Project Development Week 3

I’m beginning to feel like function might be following form on this project. And I’m not convinced that that’s a bad thing. This tower has three columns of windows running up the side. I think that that’s a good enough excuse for the piece to be set in three distinct environments, and, this being an installation for the capitol city of Colorado, I decided that those three environments could be animated interpretations of the mountains, the city, and the plains.

clocktower photo copy.jpg

So I need to make three environments, and I need to make some sort of in-between area to go in the middle of those segments. I figured I’d start with the mountains, since I had I already had made some material could possibly fit quite well for that in a class last semester.


So maybe I can take some of the wobbly paper idea from that project and apply it to the format of the watchtower, maybe making a loop of the sky, too.


…Enh. I’ll call that a starting point. Maybe I can start working on the in-between space. I’m hoping to make some specific mapping around all of the windows, so maybe I can create a cool series of watercolors around a PDF of the windows that I was given.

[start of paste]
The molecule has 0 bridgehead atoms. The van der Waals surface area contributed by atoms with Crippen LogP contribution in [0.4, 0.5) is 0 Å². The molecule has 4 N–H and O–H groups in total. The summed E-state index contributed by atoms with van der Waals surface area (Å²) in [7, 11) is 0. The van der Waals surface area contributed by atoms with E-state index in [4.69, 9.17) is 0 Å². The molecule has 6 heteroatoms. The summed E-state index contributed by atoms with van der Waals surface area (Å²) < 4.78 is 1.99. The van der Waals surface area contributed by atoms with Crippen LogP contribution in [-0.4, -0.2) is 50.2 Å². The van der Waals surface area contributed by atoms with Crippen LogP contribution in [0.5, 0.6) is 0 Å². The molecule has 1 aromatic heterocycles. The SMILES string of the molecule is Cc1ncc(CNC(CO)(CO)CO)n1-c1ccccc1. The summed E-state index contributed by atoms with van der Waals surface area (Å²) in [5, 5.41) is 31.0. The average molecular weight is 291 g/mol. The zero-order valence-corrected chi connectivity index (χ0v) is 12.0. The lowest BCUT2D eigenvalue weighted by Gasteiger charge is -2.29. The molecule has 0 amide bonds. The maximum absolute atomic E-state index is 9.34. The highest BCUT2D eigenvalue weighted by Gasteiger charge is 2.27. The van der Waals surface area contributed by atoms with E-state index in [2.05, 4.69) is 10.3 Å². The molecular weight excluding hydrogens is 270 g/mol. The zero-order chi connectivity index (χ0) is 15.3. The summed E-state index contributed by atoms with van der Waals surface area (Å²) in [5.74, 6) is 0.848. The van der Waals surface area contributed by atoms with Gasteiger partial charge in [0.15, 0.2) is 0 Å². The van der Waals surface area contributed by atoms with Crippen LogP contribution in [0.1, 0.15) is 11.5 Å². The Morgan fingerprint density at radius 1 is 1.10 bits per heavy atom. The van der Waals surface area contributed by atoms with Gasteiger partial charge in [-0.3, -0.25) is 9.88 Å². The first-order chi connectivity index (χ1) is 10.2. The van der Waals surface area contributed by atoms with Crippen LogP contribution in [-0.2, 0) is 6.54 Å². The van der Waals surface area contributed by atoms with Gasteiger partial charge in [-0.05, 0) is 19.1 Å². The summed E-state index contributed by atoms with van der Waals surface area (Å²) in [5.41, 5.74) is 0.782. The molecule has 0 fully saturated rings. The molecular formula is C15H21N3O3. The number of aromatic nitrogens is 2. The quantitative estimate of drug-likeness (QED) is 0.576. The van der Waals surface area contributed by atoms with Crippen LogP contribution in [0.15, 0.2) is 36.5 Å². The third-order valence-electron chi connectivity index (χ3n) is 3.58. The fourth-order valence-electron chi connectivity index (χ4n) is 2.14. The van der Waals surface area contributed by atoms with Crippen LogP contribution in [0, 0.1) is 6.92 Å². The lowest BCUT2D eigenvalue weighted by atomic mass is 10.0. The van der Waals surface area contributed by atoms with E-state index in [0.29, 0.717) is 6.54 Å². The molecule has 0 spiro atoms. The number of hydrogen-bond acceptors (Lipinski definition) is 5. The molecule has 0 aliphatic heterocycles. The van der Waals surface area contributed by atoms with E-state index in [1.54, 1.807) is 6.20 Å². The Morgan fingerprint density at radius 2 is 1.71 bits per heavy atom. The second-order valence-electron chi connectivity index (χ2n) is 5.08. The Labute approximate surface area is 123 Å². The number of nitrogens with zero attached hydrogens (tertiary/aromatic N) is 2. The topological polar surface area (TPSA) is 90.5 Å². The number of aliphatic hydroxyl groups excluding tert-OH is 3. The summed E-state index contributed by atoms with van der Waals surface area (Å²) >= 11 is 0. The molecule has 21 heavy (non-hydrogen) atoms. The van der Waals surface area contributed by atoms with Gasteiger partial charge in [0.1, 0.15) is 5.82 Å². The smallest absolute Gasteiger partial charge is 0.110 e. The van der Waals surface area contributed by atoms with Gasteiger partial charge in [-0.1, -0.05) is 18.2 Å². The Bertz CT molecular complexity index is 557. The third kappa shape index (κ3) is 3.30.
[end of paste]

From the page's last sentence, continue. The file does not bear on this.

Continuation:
colorWindow 5.jpeg

Ok, so now to loop that into a video, and maybe add in an adjustment layer masked out by some fractal noise…


Ok, that looks like something exciting to build off of. I think I’ll need to keep exploring in this direction, and figure out what the narrative will be based around what looks good. Again, function feels like it’s following form, but again, I’m not convinced that that’s a bad thing.

Project Development – Inspiration

A lot of awe-inspiring projection mapping seems to be kicking around the internet lately. I’ve been seeing them pop up on social media for a while, and now that I’ve really started looking into the possibility of doing one of these projects myself, I realize how intimidating they can be.

These projects require both an intimate knowledge the kind of projections systems that would allow you to do a detailed map of a building, and experience with the kind of 3D animation software to pull off a really spectacular illusion. While I have some knowledge of projection mapping software, the kind of 3D animation seen in a lot of projection mapping onto buildings is a little beyond my grasp.

I don’t think that this needs to be a weakness. As much as I do love the spectacle of these, I think that the clocktower project can do something a little different. I’m hoping that this project can blend spectacular elements with something that feels a little more personal. A lot of my own work, I’ve tried to make a blend of computer compositing and hand-crafted imagery with the aim of making sometimes bizarre characters and landscapes feel more intimate than they would had they been created entirely on a computer.

And I think that this is approach is a good way for me to think about this particular project, too. Many of the big examples of projection design feel like they’re about a company or design firm flexing their technological muscle, working to show off what they can accomplish.